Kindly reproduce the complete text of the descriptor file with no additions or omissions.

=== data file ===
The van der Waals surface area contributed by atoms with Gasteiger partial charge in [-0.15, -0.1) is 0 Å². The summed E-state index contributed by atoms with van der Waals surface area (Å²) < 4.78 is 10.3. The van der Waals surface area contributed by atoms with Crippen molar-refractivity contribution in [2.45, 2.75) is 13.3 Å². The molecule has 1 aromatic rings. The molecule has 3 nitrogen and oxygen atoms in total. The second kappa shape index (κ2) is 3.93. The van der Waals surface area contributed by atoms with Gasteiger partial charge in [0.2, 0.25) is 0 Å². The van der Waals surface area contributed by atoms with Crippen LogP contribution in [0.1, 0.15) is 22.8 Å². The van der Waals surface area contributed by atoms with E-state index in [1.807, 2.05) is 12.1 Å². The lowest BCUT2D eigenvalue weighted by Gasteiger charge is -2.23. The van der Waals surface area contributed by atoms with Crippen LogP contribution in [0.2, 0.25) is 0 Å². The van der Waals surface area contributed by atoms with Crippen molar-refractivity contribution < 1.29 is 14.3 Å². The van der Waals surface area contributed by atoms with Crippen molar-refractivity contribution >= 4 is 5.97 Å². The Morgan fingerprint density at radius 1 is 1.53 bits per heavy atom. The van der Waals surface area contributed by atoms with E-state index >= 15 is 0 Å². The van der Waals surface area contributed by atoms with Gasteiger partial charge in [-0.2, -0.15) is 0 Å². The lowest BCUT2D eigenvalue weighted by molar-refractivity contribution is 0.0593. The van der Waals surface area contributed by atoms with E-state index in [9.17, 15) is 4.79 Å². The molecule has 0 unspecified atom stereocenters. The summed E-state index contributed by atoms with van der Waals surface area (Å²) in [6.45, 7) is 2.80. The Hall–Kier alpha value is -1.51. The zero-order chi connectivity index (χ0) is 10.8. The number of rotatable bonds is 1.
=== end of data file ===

The van der Waals surface area contributed by atoms with Gasteiger partial charge in [-0.15, -0.1) is 0 Å². The summed E-state index contributed by atoms with van der Waals surface area (Å²) < 4.78 is 10.3. The van der Waals surface area contributed by atoms with Crippen molar-refractivity contribution in [2.45, 2.75) is 13.3 Å². The molecule has 1 aromatic rings. The molecule has 3 nitrogen and oxygen atoms in total. The second kappa shape index (κ2) is 3.93. The van der Waals surface area contributed by atoms with Gasteiger partial charge in [0.2, 0.25) is 0 Å². The van der Waals surface area contributed by atoms with Crippen LogP contribution in [0.1, 0.15) is 22.8 Å². The van der Waals surface area contributed by atoms with E-state index in [1.807, 2.05) is 12.1 Å². The lowest BCUT2D eigenvalue weighted by Gasteiger charge is -2.23. The van der Waals surface area contributed by atoms with Crippen LogP contribution in [0.2, 0.25) is 0 Å². The van der Waals surface area contributed by atoms with Crippen molar-refractivity contribution < 1.29 is 14.3 Å². The van der Waals surface area contributed by atoms with Crippen molar-refractivity contribution >= 4 is 5.97 Å². The Morgan fingerprint density at radius 1 is 1.53 bits per heavy atom. The van der Waals surface area contributed by atoms with E-state index >= 15 is 0 Å². The van der Waals surface area contributed by atoms with Gasteiger partial charge in [-0.2, -0.15) is 0 Å². The lowest BCUT2D eigenvalue weighted by molar-refractivity contribution is 0.0593. The van der Waals surface area contributed by atoms with E-state index in [9.17, 15) is 4.79 Å². The molecule has 0 unspecified atom stereocenters. The summed E-state index contributed by atoms with van der Waals surface area (Å²) in [6.45, 7) is 2.80. The Hall–Kier alpha value is -1.51. The zero-order chi connectivity index (χ0) is 10.8. The number of rotatable bonds is 1.